DETROIT - In a major new Internet offensive, Visteon Automotive Systems is buying parts from suppliers at global Web-based auctions.
Visteon, the company's new electronic commerce strategy, will bring about big changes in the way suppliers do business.
In mid-August, Visteon held its first Web-based parts auction, inviting bids for an estimated $150 million in supply contracts for printed circuit boards.
Seventeen suppliers from Europe, North America, Latin America and Asia - some of them new to the auto industry - bid against each other for 90 minutes as Kim Marslender, a purchasing manager, orchestrated the auction from her computer screen.
Visteon pre-qualified the suppliers, and company purchasers will make follow-up factory visits before Visteon signs its circuit board contracts later this year. Of the 17 suppliers that took part in the bidding, six had no previous business with Visteon.
The company declined to identify the bidders or discuss how far lower prices were driven by the online auction format. However, Marslender said the Web auction gives Visteon a much more accurate and timely sense of market prices.
Some current Visteon suppliers will lose business, she acknowledged.
'It's really going to change the way purchasing is run,' Marslender said. 'We're getting a little smarter, a little wiser.'
Using the Web to buy parts also elevates bidding activity to a global scale. Visteon said it was pleased to see Asian electronics companies in the auction because many are slashing prices on their products to cope with struggling economies in home markets.
Visteon plans to mount several more Web auctions for undisclosed commodity parts later this year. The company buys $8.5 billion in parts and supplies annually.
General Motors has also been buying parts via direct computer links to suppliers for about a year. Currently, GM makes 15 to 20 buys a month from suppliers with the help of a private online network. On August 10, GM announced it would remake itself as an Internet company and expand vehicle communications with a new business unit called e-GM.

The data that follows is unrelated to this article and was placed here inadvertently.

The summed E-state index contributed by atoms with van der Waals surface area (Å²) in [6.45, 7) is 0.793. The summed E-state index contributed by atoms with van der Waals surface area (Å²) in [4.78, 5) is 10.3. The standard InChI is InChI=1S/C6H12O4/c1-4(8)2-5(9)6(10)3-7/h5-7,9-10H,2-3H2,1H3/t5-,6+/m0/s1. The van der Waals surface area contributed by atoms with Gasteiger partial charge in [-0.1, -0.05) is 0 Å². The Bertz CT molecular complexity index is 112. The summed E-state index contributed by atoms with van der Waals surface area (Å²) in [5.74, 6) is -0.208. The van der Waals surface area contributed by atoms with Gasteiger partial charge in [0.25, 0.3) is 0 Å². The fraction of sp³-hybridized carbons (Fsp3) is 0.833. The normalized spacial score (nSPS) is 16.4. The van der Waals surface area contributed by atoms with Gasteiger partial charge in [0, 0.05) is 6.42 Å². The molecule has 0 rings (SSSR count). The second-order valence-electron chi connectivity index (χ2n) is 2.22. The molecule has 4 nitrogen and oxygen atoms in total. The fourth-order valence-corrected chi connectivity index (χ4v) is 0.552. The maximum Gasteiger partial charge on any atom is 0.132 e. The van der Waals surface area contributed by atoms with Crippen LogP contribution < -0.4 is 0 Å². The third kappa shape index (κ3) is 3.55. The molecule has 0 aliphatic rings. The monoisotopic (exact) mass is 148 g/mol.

Over a year ago, Visteon began a total re-engineering of its computer infrastructure - designed with a possible spin-off from Ford in mind.
Electronic commerce will help Visteon achieve its goal of expanding sales outside of Ford, said Dave Bent, chief information officer for Visteon. Non-Ford customers currently account for 9 percent of Visteon's $18 billion in sales. Visteon wants to expand that business to at least 20 percent by 2002.
During the next three years, the eVisteon electronic commerce program will spread throughout the company's original-equipment business, a global network of 77 manufacturing plants and joint venture operations.
The company is using business management software from SAP AG, e-commerce tools from Sun Microsystems Inc. and Netscape browser software from America Online Inc.
Software for the printed circuit board auction was supplied by A.T. Kearney Inc.